This week’s Liberal Democrat conference was, you’d imagine, the moment leader Nick Clegg’s political career had been building towards from day one.
Taking to the platform in Liverpool on Tuesday as Deputy Prime Minister he said that since May his party had ‘changed British politics for good’ and promised that if the membership held their nerve and stuck out the full term the Liberal Democrats would have ‘changed Britain for good.’
Just look at what they’ve done in just a few short months, as Mr Clegg put it they had already ‘ended the injustice of the richest paying less tax on their investments than the poorest do on their wages’; the forthcoming Freedom Bill promised to ‘roll back a generation of illiberal and intrusive legislation’ and from April next year 900,000 of the lowest earning people will be freed from paying tax.
Joy it was to be a Liberal Democrat on that afternoon, despite being derided and dismissed by snippy op-ed writers the party that ‘had always been the face of change’ had now become the ‘agent of change.’ Being in power might have changed their status but their liberal ‘soul’ was and would forever remain intact.
He also took a swipe at the Labour government, likening their management of the economy to a family earning £26,000 and spending £32,000 whilst having a debt of £40,000 to service. This family, lets call them the Joneses, would have to set itself a new and tougher budget, which is what kindly Uncle Nick is helping us all to do. Along the way he was also recycling some of his favourite lines about losing the job that pays your mortgage or the services you depend on making for hard times, but not so hard at in the 1930’s; so we’re all going to be spared rickets at least.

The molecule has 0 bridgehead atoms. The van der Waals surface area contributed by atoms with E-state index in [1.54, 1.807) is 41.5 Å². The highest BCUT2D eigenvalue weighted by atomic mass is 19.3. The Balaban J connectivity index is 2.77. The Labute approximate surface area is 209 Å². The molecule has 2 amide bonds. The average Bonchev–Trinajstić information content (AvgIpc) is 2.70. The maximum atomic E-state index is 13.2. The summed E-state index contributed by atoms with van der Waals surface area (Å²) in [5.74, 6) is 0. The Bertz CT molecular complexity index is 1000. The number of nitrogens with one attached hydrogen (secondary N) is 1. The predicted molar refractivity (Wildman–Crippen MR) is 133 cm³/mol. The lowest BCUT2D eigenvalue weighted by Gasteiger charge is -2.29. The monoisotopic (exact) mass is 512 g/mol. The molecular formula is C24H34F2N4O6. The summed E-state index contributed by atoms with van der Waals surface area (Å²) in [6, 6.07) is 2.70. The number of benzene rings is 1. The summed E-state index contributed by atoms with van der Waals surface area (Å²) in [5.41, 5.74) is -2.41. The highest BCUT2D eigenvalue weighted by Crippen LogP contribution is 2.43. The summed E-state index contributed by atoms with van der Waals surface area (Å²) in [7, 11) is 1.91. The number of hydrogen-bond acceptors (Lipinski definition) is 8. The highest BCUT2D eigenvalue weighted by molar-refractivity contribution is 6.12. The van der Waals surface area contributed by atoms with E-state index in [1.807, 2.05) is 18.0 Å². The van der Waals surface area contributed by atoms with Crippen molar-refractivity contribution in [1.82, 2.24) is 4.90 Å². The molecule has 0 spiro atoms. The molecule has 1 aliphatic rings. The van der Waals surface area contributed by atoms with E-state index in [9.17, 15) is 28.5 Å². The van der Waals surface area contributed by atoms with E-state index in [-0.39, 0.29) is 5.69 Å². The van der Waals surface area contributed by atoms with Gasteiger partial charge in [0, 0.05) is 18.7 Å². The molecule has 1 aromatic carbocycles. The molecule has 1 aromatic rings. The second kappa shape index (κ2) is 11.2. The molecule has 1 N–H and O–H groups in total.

At times it was hard to remember just who did win the election, the delivery was strikingly confident for the junior partner in a coalition government. When he spoke about Britain in 2015 being a very different country, a place that will be ‘strong, fair, free and full of hope again, a country we can be proud to hand on to our children. That is the prize.’, it was easy to forget that it was Nick Clegg, the man we all agreed with back in May, delivering the speech at all. He sounded like a different man; the man he sounded like was Tony Blair.
Many things about this year’s Liberal Democrat conference seemed like every other such event. Vince Cable had a foot in mouth moment, this time it involved making some sub student politics comments about the evils of capitalism, Lembit Opik made a fool of himself and the delegates gave the party hierarchy a bloody nose by refusing to support ‘free schools.’
Other things were very different though, like the rest of Britain the Liberal Democrats are going to be unrecognisable by 2015, and the changes are starting now. The conference seemed slicker and the media more engaged with what was going on, good news, I’m sure if you’re a long time Lib Dem supporter used to being treated with polite disdain, but there was no hiding the fact that the ‘soul’ Nick Clegg promised the party would never lose is definitely in peril.
The delegates who trooped up onto the platform to denounce the likely consequences of cutting public services too quickly should enjoy their freedom to do so; they won’t have it at the conference after next. It may not be apparent to the delegates making their way home from Liverpool this week end yet, but their party is slowly being hollowed out, turned into something quieter that is easier for the leadership to manage.
That is, perhaps, inevitable, once in government even the most determinedly flower strewing liberal become a little more conservative when given the job of looking after the garden. The trouble is though when a party jettisons too many of its principles it inevitable loses its way and, ultimately, much of its support. As happened to Labour under the man to whom Nick Clegg emerged this week as a rather surprising heir.